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Arts and culture

Yasmine Ghorayeb about Lebanese cinema: "Lebanese people could tell so many fascinating stories"

BEIRUT | - June 19, 2012, 10h54
Par Louise Wernvik
Yasmine Ghorayeb at the Cannes Film Festival in May 2012. Photo from Yasmine Ghorayeb's Facebook page.
The Cannes International film festival ended on May 27 after with a Palme d'Or to Hanneke's Amour. Young Lebanese director Yasmine Ghorayeb's short film Saudade was shown during the festival at the Short Film Corner. On this occasion, she told us about her passion for cinema, the story behind Saudade and about this experience in Cannes.
The Lebanese Yasmine Ghorayeb is a student at McGill University in Canada. She is also a young director that has shown her very first short film, Saudade, at the Cannes Film Festival last May.

"Cannes is even more than what I expected it to be," she told us. "A gigantic industry, a bee hive. So many things to do, from networking to watching movies to attending workshops ... The Short Film Corner is a platform where business and art merge together, and allows you to sharpen your business acumen and marketing skills in a very steep curve. You really have to put forward your differentiating factor in order to distinguish yourself and try to attract distributors, buyers or industry professionals that would be interested in distributing your current project or financing your next one. It was for me an amazing opportunity, since it enabled me to meet so many great filmmakers from all around the globe, to promote my film among elite distributors, agencies and television chains, to pitch my ideas to producers there and to attend a wide range of master classes and conferences. One of the most interesting one in my opinion was the conference given by Apichatpong Weerasethakul, the winner of the Palme d'Or in 2010 for "Uncle Boonmee"." Tell us a bit about yourself
Yasmine Ghorayeb: For as long as I can recall, I have been attracted to the world of cinema in all its forms. An interest that probably stems from my father, a cinephile and eternal dreamer who quickly opened my eyes to the richness of this art.

From a very young age, I would avidly watch film after film from the huge movie library that my father had very carefully built in the living room. I used to follow the journeys of Anita Ekberg, Ingrid Bergman, James Stewart or Cary Grant, at first with curiosity and later with insatiable passion. This thirst to learn more was partially quenched by the fascinating stories told by my father who used to read more about cinema than actually watching movies, thus making me more and more intrigued by such directors as Hitchcock, Fellini, or Godard, to name a few.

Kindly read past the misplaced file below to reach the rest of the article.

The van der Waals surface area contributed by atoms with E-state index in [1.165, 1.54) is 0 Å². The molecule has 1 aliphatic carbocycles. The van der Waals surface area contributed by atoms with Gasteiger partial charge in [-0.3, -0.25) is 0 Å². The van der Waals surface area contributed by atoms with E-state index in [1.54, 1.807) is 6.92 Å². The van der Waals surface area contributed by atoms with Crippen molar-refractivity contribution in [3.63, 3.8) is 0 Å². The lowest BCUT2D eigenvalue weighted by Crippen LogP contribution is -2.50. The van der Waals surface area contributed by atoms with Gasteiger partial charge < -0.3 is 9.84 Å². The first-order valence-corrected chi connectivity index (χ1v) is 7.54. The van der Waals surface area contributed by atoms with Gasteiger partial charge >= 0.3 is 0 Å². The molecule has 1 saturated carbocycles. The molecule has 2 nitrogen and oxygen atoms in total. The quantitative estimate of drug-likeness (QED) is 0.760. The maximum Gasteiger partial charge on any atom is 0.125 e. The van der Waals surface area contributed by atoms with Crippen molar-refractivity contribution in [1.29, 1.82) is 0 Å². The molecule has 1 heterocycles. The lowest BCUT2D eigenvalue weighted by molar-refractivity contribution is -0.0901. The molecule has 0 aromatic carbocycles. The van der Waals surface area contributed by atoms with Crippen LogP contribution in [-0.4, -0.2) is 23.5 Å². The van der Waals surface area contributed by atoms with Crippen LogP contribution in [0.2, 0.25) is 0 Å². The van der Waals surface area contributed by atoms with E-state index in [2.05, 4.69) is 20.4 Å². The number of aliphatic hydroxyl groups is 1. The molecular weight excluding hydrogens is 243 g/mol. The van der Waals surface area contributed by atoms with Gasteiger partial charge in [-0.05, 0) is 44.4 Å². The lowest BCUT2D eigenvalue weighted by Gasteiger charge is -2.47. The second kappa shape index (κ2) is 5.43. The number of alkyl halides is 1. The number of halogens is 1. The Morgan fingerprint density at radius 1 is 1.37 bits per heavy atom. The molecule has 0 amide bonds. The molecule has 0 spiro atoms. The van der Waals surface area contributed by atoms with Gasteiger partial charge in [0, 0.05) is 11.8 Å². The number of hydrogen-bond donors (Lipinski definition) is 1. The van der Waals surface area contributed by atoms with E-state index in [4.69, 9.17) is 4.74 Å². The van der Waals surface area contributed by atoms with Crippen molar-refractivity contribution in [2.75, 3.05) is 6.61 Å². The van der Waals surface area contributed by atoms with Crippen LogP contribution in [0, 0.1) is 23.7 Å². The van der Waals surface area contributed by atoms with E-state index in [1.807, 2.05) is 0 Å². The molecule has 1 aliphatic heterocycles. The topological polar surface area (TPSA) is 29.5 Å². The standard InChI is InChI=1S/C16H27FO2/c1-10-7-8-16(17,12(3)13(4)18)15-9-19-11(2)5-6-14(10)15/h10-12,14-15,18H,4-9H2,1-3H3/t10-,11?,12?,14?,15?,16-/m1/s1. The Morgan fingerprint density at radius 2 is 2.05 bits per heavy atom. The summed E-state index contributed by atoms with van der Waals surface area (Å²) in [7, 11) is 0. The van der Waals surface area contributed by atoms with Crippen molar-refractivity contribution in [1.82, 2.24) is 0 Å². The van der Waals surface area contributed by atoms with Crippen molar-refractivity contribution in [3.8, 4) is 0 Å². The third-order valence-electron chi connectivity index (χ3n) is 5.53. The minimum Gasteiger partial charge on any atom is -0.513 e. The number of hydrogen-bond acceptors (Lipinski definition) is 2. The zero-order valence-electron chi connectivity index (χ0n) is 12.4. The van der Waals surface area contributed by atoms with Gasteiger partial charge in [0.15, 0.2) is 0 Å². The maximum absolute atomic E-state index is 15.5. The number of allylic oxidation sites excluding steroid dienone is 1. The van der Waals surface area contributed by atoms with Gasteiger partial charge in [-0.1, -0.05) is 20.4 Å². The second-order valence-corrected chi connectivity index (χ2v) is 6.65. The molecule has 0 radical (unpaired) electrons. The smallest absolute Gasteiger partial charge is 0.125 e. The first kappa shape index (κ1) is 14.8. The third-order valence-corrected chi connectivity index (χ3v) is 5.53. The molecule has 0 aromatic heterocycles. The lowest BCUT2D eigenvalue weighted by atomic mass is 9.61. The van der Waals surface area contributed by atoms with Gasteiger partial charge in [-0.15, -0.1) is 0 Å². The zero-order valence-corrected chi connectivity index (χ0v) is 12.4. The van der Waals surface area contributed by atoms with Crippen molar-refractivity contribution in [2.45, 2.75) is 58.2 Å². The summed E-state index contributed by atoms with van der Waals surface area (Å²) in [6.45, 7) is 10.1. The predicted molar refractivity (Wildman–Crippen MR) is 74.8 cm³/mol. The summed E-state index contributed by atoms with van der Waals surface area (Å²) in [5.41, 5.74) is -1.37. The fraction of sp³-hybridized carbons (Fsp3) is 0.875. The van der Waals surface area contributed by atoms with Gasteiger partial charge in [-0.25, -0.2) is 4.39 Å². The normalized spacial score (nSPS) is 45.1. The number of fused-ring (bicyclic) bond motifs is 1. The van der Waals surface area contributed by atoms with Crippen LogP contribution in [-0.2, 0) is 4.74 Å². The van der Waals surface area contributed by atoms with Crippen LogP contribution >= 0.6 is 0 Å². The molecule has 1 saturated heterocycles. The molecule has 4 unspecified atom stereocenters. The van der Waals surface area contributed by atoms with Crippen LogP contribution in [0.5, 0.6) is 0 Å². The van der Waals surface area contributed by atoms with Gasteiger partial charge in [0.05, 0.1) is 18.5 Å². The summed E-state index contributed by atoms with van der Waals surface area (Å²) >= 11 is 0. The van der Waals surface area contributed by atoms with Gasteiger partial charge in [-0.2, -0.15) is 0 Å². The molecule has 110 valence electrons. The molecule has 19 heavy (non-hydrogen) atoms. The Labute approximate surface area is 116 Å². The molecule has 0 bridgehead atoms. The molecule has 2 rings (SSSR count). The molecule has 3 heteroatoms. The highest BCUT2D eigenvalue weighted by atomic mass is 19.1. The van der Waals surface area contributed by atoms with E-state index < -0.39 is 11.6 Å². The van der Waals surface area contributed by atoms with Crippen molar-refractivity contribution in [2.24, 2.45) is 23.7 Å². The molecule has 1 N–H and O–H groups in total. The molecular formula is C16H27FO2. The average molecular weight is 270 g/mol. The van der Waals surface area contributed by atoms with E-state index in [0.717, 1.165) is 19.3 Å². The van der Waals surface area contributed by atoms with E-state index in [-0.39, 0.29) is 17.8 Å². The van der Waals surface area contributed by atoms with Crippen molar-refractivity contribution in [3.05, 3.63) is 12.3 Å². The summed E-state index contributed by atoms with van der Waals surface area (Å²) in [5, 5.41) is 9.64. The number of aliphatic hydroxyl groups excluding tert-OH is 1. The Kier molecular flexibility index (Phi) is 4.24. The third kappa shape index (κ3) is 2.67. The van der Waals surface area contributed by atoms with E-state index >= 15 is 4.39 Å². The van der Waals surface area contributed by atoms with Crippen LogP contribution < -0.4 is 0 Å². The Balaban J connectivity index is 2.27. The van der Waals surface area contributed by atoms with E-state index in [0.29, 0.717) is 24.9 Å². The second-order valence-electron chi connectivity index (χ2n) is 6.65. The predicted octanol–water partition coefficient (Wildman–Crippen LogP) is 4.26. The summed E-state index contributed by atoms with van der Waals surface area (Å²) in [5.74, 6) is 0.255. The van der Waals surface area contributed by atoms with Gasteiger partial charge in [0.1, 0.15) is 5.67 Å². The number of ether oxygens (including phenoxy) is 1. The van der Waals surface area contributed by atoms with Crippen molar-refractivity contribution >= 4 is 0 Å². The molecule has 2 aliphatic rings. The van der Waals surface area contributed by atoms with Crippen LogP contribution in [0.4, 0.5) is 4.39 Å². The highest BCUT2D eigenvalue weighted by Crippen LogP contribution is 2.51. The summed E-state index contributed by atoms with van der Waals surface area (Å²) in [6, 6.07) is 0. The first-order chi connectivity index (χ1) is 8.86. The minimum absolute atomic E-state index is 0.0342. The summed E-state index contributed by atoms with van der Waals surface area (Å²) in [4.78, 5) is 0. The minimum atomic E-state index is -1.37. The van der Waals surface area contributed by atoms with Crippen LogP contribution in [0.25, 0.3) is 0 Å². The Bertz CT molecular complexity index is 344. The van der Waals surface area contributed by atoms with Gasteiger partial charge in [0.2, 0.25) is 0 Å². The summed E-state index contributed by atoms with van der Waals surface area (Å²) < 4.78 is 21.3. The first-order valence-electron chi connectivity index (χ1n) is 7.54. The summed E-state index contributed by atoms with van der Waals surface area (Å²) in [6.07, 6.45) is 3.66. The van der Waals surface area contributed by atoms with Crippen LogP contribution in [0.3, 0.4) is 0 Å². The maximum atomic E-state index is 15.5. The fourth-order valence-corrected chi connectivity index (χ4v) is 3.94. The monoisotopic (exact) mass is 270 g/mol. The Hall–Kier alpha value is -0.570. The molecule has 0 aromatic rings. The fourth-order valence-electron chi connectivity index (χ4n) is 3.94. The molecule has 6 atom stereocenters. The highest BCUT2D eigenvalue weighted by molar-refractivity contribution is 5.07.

In 2006, I moved to Montreal to pursue studies in Biology in a canadian university. However, my deep passion for cinema never left me, so I took film aesthetics, critique and history courses at Mel Hoppenheim School of Cinema in Concordia, attended directing workshops at University of Montreal, and acting classes at Montreal School of Performing Arts (MSOPA). I also learned by myself in filmmaking books, by watching eagerly movies and attending film festivals. In addition, I participated in a few student shoots as a production manager or actress. The learning process was very steep. In 2010, I started a Masters in Pharmacology program at McGill, and around that time started writing my first short film “Saudade”, in collaboration with my father who gave me a lot of ideas. It was a tribute to a relative who was fighting cancer and passed away from it. In summer 2011, I directed and produced the movie in Lebanon, and it was recently selected at the Short Film Corner - Cannes Festival 2012. I have always dreamed of becoming a filmmaker, but never dared to take the leap because in my mind cinema was an unreachable goal done by extraordinary people with extraordinary talent.